Defect metrics – open and close rate explanation

Probably I am missing some key aspect here, because I simply have no idea how this metric is supposed to tell me anything described by the authors:

Defect Open and Close rate = (Defects found during testing in a
release / (Defects found during testing in a release + Defects found
after release) *100

What is it?

While there are numerous defect statuses which indicate the current
state of an identified flaw, they can typically be categorized as
either open or closed.

Why is it important?

The sheer number of defects that are encountered during a project’s
run can make them difficult to keep tabs on. If team members are not
diligent about measuring the current status of their program’s flaws,
certain defects could slip through the cracks and show up in the
finalized release. Furthermore, comparing the frequency of open
defects with close rates will also provide insight into the ability of
testers and developers to work together to identify and address
software issues.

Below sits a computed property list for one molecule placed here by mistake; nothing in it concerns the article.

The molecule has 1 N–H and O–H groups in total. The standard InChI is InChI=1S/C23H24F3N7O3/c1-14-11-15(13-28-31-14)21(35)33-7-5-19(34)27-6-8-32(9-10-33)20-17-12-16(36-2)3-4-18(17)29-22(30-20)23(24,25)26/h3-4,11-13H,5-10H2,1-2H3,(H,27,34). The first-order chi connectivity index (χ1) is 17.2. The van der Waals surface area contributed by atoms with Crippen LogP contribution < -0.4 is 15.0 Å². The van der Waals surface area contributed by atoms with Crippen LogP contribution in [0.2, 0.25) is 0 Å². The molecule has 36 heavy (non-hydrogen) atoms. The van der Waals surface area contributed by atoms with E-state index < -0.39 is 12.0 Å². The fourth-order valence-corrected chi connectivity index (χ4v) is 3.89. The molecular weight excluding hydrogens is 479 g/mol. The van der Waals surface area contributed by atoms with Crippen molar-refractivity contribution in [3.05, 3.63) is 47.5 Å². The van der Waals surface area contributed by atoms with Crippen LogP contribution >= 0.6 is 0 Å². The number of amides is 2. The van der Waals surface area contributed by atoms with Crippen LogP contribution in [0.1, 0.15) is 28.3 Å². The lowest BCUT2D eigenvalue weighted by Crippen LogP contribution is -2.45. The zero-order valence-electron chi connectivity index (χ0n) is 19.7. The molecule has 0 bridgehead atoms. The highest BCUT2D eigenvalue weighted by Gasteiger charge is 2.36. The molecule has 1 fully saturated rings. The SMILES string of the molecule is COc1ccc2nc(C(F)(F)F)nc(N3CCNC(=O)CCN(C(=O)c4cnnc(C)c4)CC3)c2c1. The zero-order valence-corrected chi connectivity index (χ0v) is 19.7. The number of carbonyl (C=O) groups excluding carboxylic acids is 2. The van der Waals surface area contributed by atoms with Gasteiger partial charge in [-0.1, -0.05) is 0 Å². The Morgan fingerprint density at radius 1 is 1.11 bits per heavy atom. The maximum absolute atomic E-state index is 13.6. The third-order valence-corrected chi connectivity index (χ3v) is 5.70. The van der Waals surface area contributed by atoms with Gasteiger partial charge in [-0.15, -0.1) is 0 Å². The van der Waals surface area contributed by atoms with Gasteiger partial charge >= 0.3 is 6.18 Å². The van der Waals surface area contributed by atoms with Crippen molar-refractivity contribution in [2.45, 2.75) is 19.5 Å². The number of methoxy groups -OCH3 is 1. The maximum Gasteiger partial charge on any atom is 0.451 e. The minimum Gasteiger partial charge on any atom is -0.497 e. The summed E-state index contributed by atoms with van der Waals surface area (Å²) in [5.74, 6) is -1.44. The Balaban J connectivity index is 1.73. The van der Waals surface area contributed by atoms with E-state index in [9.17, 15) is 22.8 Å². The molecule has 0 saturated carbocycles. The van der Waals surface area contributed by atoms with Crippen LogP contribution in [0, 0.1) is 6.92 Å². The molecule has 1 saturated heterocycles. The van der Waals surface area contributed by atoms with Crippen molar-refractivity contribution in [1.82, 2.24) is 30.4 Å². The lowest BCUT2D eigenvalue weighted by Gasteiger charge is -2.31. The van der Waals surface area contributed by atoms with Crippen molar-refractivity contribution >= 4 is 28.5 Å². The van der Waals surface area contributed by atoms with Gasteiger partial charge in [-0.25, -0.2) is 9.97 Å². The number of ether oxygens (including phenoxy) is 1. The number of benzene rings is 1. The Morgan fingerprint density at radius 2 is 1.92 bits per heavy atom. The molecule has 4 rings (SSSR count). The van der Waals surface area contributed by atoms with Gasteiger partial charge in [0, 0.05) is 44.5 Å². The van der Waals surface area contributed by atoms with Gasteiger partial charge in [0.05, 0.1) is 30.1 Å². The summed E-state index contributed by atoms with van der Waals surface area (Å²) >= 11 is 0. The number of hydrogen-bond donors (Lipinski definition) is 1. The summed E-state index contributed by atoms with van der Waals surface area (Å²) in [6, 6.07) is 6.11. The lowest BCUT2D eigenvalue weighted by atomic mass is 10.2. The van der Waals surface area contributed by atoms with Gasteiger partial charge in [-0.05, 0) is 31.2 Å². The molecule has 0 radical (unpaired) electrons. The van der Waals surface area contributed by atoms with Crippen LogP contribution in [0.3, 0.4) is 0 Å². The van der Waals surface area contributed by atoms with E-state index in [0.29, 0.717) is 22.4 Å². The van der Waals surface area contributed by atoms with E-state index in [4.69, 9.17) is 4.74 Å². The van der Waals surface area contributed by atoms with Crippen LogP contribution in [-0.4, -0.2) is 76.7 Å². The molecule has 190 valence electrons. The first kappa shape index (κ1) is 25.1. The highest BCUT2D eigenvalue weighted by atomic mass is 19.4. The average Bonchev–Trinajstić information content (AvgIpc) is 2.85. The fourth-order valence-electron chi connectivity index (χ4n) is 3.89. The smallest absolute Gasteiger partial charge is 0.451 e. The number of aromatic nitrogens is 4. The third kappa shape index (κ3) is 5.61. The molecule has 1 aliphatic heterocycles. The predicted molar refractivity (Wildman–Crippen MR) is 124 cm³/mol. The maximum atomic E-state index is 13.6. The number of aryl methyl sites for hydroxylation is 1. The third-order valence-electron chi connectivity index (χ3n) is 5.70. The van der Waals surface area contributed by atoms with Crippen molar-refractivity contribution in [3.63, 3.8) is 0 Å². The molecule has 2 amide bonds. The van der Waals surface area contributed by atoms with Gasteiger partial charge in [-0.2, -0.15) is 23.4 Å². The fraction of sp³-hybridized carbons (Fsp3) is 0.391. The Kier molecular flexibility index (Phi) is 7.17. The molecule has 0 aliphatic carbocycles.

http://www.getzephyr.com/resources/whitepapers/qa-metrics-value-testing-metrics-within-software-development

The ratio “defects found by QA before release / total defects found” is a measure of testing effectiveness. If many defects are discovered after QA has OK-ed it, they apparently didn’t test it sufficiently. Why that is the case may have a myriad of reasons. Wasn’t there enough time for thorough testing? Were there unclear requirements? Were the testers not sufficiently familiar with the subject matter? A low rating can invite reflection on the causes.

This ratio is important because the raw number of defects found is meaningless. If the testers didn’t find anything, did that mean they didn’t look? No, it could also mean that the system is perfect (lol). And if they find many bugs, does this mean they found all bugs? No, they could still have overlooked many more problems.

The disadvantage of this metric is that it can only be calculated retrospectively, a long time after the release.


The text accompanying this formula seems to focus on something entirely different, and I’m not sure what. Note that the formula does not contain any close rate, and only compares in which project phases defects are found (QA vs. post-release). I will assume the authors accidentally combined that formula with this text when formatting their article.

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